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Outdoor living is good business for me

After several changes of ownership, the Emu Group is focusing on expansion. «More exports and contracts with large hotel chains» says Roberto Ambroso, managing director of the Umbria-based company specialized in outdoor furniture

Outdoor living is good business for me

This is Italy Team

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The company is the one that produced the Rio in 1966, the classical white wire mesh chair whose paint began to chip off the edges after a few years, invariably snagging a ladies' pantyhose. It can certainly be considered the icon of outdoor living, with about 8 million pieces sold. The Umbria-based manufacturer, Emu Group is celebrating its 60th anniversary, and it has been through many crises and restructurings. A few months ago, after a long uphill period, it started showing a profit again, thanks to the arrival of new managers and new financial resources. The outdoor furniture group was acquired, last December, by the private equity fund Opera, after a tumultuous life of ups and downs. Emu (Elettro-Meccanica Umbra) was founded in Marsciano (Perugia) on June 8, 1951, by two brothers, Aldo and Angelo Biscarini, with Dante Menconi, who decided to put to use the experience they had acquired as radio technicians for the army during the war in Africa, by opening a workshop specialized in the production of equipment for military use, which later became one of the first companies in the world to develop and patent a treatment for plasticizing metal parts. At the end of the Fifties came the conversion of the production to the garden furniture sector: in particular, Emu experimented with the use of PVC instead of the costlier propylene, and it was just this new processing technique that enabled the company to obtain its first order for garden furniture.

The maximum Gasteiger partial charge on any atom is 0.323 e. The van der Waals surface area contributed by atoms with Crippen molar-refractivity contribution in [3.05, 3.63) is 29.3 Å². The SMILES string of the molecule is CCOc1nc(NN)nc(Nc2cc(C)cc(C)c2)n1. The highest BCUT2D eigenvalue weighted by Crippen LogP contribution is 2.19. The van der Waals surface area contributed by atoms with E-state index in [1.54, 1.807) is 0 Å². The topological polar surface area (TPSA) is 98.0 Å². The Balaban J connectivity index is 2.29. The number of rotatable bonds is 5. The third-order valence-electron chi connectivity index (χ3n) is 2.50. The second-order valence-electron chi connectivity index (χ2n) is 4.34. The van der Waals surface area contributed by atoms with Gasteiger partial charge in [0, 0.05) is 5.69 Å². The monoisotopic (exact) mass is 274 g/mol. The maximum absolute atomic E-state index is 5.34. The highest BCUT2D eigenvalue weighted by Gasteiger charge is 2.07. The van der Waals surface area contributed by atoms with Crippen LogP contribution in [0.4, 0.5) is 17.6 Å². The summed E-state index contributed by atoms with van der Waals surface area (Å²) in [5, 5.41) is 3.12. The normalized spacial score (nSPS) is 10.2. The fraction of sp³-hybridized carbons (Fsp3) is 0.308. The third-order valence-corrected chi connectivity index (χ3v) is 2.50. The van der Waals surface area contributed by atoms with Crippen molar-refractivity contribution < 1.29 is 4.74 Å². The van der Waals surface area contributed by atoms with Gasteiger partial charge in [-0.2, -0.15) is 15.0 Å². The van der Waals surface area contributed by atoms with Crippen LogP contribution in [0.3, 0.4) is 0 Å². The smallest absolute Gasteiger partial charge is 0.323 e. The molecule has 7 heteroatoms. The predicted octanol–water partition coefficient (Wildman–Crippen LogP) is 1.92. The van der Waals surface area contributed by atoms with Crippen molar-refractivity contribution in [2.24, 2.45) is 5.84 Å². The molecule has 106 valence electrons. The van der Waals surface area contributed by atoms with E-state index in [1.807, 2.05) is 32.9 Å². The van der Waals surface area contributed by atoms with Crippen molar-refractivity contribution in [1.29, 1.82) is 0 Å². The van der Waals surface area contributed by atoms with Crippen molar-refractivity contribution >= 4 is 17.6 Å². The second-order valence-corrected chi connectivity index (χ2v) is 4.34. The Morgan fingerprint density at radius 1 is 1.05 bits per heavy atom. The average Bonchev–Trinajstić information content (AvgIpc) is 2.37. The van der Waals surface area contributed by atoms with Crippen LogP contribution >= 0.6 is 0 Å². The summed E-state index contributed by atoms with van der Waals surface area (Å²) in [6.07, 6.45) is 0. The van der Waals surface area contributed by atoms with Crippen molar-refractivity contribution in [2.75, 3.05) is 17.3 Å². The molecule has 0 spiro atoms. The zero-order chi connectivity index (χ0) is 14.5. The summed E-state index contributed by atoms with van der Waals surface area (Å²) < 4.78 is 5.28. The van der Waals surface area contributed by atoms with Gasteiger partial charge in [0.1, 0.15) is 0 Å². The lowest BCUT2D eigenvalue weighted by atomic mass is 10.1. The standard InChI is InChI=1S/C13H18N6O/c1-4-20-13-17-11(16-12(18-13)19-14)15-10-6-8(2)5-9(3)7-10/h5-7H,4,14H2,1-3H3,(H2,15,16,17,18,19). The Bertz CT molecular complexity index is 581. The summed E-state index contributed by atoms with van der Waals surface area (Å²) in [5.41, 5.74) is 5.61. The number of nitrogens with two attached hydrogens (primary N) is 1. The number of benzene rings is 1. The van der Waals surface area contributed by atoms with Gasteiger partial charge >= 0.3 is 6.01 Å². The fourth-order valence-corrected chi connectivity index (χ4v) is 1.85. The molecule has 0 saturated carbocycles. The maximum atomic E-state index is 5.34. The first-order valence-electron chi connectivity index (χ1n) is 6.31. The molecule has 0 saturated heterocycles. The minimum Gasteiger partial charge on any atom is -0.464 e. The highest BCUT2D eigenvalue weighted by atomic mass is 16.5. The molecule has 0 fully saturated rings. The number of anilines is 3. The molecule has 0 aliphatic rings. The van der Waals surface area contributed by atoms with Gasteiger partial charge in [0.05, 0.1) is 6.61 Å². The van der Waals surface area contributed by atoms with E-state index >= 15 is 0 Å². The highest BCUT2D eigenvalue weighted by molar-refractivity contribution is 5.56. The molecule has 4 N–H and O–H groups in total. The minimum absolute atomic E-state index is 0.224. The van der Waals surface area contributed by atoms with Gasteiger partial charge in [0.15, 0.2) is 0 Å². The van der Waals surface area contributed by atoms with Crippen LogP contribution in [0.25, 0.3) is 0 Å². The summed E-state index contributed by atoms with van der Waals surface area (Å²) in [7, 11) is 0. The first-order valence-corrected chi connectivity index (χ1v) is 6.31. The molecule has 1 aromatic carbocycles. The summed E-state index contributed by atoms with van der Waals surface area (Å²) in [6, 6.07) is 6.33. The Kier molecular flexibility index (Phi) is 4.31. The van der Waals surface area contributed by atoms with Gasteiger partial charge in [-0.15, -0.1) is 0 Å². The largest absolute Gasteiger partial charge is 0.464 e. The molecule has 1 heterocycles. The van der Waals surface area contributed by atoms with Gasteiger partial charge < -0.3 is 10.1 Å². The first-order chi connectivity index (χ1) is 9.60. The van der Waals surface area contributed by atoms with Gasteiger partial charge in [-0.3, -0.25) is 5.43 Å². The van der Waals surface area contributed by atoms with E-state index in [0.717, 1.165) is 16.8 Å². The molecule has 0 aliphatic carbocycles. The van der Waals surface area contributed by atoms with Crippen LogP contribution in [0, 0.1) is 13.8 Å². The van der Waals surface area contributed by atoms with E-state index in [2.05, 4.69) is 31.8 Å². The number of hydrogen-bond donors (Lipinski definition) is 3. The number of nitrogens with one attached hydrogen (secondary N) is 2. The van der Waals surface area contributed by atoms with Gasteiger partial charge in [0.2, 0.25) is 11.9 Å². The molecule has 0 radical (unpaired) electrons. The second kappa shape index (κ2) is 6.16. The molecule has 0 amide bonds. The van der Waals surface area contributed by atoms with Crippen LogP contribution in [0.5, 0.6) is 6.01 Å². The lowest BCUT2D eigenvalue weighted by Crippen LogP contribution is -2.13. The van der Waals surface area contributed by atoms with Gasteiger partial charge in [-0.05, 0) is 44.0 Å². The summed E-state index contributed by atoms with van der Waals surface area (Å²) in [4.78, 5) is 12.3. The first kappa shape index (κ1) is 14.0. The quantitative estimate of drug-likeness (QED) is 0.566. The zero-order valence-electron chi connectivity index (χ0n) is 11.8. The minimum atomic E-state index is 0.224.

Then, in 1993, came a change in the management when Riccardo Biscarini, Aldo and Piero Ciabatti and Jan Triska relaunched the business project, creating the Emu Group. In 2005 the majority shareholding was acquired by the L Capital fund of the French luxury group Lvmh with Biscarini remaining, however, as partner and manager. In 2009 Biscarini bought back all the shares, but at the end of 2010 Emu returned into the hands of a fund, Opera, an entry that did not change the company organization, as the entire management was confirmed. Now the group wants to give further impetus to a development that has been in progress for the last 18 months, also thanks to the strengthening of the company equity.

As regards turnover, while 2009 closed with 26 million euros and 2010 with 29.5 million, the forecasts for this year are up to 32 million, while for 2012 they are talking about 34.5 million. «The performance in the early months of the 2011 season, up 12% over the same period of last year, is in line with our goals, although the market context is still very difficult and sluggish» Roberto Ambroso, one of the two managing directors, with Giorgio Comodi, tells Panorama Economy. The furniture produced by the company is sold both to private individuals for their gardens and terraces, and to large restaurant and hotel chains all over the world, and indeed, the lion's share of business comes from abroad. «At the level of distribution, we are moving strongly in the direction of exports, that now account for 60% of our sales, with particular attention to Germany and the other German language countries, and the Far East like India, Singapore and Australia» continues the manager. The German market, with 600 million euros at the level of wholesalers, is the largest market, followed by France (where Emu has 12% of its total sales) and Italy. «The farther north we go, the more we find the culture of the outdoor living, because the private space is lived in more than the public space» continues Ambroso, although the number one market for Emu is the U.S.